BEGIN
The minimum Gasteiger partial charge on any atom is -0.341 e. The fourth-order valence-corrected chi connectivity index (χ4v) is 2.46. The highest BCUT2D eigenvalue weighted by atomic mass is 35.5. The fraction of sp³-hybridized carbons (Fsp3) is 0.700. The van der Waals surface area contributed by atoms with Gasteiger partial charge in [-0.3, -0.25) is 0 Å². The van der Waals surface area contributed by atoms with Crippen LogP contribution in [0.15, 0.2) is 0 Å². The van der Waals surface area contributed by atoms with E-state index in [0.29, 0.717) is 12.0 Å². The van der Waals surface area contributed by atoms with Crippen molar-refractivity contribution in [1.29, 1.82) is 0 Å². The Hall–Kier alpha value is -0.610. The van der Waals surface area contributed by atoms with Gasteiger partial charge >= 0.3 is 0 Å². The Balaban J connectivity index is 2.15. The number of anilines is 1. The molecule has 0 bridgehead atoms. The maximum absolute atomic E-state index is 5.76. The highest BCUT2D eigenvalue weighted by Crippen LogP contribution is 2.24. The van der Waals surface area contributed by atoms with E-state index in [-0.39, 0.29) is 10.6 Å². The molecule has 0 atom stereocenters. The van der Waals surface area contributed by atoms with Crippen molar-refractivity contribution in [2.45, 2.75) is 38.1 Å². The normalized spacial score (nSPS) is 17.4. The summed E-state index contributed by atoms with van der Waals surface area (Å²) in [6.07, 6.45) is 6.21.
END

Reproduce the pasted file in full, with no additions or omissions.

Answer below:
The minimum Gasteiger partial charge on any atom is -0.341 e. The fourth-order valence-corrected chi connectivity index (χ4v) is 2.46. The highest BCUT2D eigenvalue weighted by atomic mass is 35.5. The fraction of sp³-hybridized carbons (Fsp3) is 0.700. The van der Waals surface area contributed by atoms with Gasteiger partial charge in [-0.3, -0.25) is 0 Å². The van der Waals surface area contributed by atoms with Crippen LogP contribution in [0.15, 0.2) is 0 Å². The van der Waals surface area contributed by atoms with E-state index in [0.29, 0.717) is 12.0 Å². The van der Waals surface area contributed by atoms with Crippen molar-refractivity contribution in [1.29, 1.82) is 0 Å². The Hall–Kier alpha value is -0.610. The van der Waals surface area contributed by atoms with Gasteiger partial charge >= 0.3 is 0 Å². The Balaban J connectivity index is 2.15. The number of anilines is 1. The molecule has 0 bridgehead atoms. The maximum absolute atomic E-state index is 5.76. The highest BCUT2D eigenvalue weighted by Crippen LogP contribution is 2.24. The van der Waals surface area contributed by atoms with E-state index in [-0.39, 0.29) is 10.6 Å². The molecule has 0 atom stereocenters. The van der Waals surface area contributed by atoms with Crippen molar-refractivity contribution in [2.45, 2.75) is 38.1 Å². The normalized spacial score (nSPS) is 17.4. The summed E-state index contributed by atoms with van der Waals surface area (Å²) in [6.07, 6.45) is 6.21.